That “solution” does not seem very appealing.

          I expected negative feedback, as a result of the controls implemented regarding development. Davis is a “pioneer”, at this point. No other city even attempts this. (Too much influence from developers, for one thing.)

        17. Jim Frame

          What do you see as the fundamental differences between the prototypical renter vs. the prototypical owner?

          The prototypical renter maintains his/her residence less diligently than does the prototypical owner-occupier.  And the prototypical landlord is an enabler in this regard.  The result is that rental properties (I’m talking mostly about single-family rentals rather than apartment complexes) contribute much more visual blight to a neighborhood than do owner-occupied homes.  This is especially true if the house is rented to unrelated individuals.

          Somewhere in there is a tipping point:  when the percentage of rentals reaches a certain level, the owner-occupiers increasingly flee, often compounding the problem by renting out their former residences.

        18. South of Davis

          Jim wrote:

          > Somewhere in there is a tipping point:  when the percentage of

          > rentals reaches a certain level, the owner-occupiers increasingly

          > flee, often compounding the problem by renting out their former residences.

          Jim makes a lot of good points, but it is important to point out that a city like Detroit with an increasing percentage of renters (and high crime, bad schools and low property values) is a lot different from a city like Burlingame with an increasing percentage of renters (and low crime, good schools and property values more than double that of Davis).  It is also important to point out that ALL “college towns” have a high percentage of renters (not many undergrads buy a home after moving out of the dorms and few people buy a home after moving to a new state for a couple years to get a masters degree).

    2. sisterhood

      Hi Tia,

      Some of my happiest Davis memories are of picnic days, especially when my kids were young. They just loved the entimology exhibits, the cockroach races in particular. The honey tasting, live music, the cow! The frisbee dogs, and ending the day with the Doxie Derby.  Good times.

      Enjoy, everyone.

      Re: parking, I’m disappointed that students expect parking. I wish they’d walk and ride bikes more, like they did 30 years ago. When I was in college, only two of my friends had cars! And now that Davis has a Target, and fairly good public transportation. there is no reason for students to need a car.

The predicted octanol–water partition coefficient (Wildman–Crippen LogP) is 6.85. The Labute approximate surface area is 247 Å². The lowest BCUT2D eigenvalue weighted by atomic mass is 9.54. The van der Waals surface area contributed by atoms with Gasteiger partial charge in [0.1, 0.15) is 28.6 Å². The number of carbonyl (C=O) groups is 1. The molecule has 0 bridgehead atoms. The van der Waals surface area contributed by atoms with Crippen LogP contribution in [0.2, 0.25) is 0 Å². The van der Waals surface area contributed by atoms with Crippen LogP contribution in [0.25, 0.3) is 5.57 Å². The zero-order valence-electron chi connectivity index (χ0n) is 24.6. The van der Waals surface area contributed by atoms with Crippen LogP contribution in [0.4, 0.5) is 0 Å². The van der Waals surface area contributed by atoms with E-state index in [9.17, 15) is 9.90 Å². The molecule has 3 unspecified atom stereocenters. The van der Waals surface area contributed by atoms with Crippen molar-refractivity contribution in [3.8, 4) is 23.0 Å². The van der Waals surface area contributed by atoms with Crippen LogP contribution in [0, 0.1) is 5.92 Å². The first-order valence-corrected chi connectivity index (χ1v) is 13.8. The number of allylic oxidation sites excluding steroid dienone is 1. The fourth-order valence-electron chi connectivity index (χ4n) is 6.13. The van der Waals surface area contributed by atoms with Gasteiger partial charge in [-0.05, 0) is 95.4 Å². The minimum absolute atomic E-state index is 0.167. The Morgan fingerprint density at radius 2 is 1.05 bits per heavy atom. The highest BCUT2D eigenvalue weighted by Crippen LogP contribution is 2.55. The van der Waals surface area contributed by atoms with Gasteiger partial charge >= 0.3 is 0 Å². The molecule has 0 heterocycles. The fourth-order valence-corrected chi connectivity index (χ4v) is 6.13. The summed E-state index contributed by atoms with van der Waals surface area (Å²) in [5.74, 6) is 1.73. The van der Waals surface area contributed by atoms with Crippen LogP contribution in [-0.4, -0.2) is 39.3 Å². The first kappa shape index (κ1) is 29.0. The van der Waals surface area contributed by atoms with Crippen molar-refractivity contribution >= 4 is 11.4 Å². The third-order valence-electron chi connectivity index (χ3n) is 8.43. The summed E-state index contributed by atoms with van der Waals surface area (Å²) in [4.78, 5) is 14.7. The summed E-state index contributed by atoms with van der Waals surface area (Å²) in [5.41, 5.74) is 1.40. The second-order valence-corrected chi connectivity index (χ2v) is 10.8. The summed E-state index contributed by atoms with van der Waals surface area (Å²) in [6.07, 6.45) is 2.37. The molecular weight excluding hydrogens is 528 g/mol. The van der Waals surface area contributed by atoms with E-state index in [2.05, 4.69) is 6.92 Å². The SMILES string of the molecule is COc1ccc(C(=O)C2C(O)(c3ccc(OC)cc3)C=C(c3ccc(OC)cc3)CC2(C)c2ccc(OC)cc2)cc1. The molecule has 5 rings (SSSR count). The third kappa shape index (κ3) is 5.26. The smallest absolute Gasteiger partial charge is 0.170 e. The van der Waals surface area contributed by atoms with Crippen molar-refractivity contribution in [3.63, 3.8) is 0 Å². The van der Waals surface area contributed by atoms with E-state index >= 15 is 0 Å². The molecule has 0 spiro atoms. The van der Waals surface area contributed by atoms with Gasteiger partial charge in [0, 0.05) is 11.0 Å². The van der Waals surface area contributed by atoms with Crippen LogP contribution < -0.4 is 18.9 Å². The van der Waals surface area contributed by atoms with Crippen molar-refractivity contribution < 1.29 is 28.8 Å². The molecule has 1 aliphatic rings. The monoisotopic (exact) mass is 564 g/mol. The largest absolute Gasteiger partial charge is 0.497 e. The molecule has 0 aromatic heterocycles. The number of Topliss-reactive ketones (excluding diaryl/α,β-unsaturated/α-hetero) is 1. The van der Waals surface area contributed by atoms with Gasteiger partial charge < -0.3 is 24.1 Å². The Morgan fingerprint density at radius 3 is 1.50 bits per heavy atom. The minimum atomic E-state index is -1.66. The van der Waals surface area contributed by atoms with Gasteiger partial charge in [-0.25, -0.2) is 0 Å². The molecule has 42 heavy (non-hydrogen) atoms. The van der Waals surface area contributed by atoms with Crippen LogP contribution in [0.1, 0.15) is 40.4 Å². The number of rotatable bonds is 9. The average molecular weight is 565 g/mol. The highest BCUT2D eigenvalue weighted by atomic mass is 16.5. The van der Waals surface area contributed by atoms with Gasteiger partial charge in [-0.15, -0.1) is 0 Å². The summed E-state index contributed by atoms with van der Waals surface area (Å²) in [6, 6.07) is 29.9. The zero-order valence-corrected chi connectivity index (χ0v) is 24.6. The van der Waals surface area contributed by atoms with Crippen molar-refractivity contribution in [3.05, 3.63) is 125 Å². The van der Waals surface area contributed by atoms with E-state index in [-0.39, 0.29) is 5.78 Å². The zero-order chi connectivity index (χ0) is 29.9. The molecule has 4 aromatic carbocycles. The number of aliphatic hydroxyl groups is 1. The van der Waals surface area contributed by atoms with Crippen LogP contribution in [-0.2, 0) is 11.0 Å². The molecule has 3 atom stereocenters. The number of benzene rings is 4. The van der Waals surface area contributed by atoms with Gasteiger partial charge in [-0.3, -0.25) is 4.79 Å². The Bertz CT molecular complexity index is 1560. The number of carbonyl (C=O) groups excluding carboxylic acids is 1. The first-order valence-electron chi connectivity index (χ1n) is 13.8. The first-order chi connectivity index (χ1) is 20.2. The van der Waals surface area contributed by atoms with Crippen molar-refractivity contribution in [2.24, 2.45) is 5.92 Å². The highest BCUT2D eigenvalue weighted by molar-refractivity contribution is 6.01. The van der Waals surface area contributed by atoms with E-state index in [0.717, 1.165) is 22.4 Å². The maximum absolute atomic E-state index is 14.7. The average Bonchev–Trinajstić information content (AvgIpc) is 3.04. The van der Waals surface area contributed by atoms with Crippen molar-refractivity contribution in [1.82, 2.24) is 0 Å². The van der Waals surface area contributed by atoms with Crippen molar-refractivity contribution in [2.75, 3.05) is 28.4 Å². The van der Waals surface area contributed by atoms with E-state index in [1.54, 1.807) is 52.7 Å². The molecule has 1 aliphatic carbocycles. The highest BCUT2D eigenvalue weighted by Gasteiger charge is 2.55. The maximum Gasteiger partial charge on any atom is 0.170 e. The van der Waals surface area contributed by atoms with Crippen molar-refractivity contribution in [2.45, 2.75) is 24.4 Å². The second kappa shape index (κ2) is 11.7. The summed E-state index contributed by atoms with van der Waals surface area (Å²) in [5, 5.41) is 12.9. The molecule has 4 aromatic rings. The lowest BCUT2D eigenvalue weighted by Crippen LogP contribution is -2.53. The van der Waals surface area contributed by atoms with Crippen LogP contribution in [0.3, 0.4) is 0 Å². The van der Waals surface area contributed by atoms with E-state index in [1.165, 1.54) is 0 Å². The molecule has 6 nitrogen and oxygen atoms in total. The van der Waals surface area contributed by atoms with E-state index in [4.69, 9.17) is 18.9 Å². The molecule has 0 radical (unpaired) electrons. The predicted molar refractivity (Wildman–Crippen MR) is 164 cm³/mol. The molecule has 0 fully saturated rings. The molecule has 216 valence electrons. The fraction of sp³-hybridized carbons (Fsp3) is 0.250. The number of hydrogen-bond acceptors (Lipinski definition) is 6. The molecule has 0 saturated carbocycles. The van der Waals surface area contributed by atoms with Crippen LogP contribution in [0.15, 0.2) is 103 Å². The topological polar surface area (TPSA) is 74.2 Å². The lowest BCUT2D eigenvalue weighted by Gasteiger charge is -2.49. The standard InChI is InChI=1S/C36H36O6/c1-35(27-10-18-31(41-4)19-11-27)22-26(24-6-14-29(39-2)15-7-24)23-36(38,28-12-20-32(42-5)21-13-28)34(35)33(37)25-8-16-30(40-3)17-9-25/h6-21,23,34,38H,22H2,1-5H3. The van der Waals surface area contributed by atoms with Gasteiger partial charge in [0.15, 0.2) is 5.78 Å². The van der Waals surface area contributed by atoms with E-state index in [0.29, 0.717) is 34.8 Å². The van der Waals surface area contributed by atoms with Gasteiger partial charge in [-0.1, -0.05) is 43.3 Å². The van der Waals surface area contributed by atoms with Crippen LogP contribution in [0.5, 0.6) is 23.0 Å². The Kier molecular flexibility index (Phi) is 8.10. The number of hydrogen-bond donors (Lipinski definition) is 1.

3. South of Davis

      Tia wrote:

      > which is what this proposal is by any other name.

      There is a BIG difference between an “off campus dorm” (like FT at UCSB or EC at SDSU that rents rooms with shared bathrooms to students and has a dining hall) and an “off campus apartment” (like Sterling and The U around the corner that rents “standard apartments” to anyone and does not have a dining hall).

      1. Tia Will

        SOD

        There is a BIG difference between an “off campus dorm”…..”

        There is a big difference for the renters of these units. There is very little difference in the impact on the surrounding neighborhoods.

    4. South of Davis

      Don wrote:

      > According to Wikipedia, as of 2012 57% of the housing

      > units in town were renter-occupied.

      Any idea what percentage of the “housing units” in town are apartments (since apartments are 100% “renter-occupied”).  Towns like Hillsborough and Atherton on the Peninsula don’t have any apartments and over 95% of the housing units are “owner occupied” (there are some maids renting guest cottages and rich people renting places like the link below).

      http://www.homes.com/property/ridge-view-dr-sutherland-dr-atherton-ca-94027/id-244934922/

      1. Matt Williams

        SoD, here are a few pieces of data that can help us get an approximation.

        The 2010 US Census says Davis has 25,869 “housing units” of which 44.1% are owner occupied (approximately 11,400) with the remaining 55.9% non-owner occupied (approximately 14,469).

        Bringing those numbers together with the ones below, approximately 4,000 of the non-owner occupied units are single family residences and 10,469 are apartments, with 100% of the apartments being rental units and 27% of the single family residences being rentals.

        ——————————————–

        The Water Advisory Committee process was provided with water meter data that indicates there are 14,736 Single Family Residences in Davis.

        Calculations based on DJUSD’s Measure C Parcel Tax tells us that there are approximately 10,200 Multi-Family Units.

        UCD’s 2015 Apartment Vacancy and Rental Rate Survey received responses from a total of 143 apartment complexes and property management, representing 9,905 rental units. The survey reports an 83% response rate, making the total number of apartments somewhere between 10,000 and 11,000.

        1. South of Davis

          Matt:

          Thanks for the info, but I bet that far less than 27% of the single family homes in Davis are rentals since it does not look like your numbers include the large number of condos, duplex, triplex and fourplex units in town.

          P.S. I know most “condos” in town have one water meter (and the HOA pays the bill).  Any idea if the typical duplex, triplex or fourplex unit in town has one water meter for the property or a meter for each unit?

    1. David Greenwald Post author

      I don’t think it is fair to say they “dislike” students or low income people. I think it’s fair to say that providing them with housing is overshadowed by other priorities.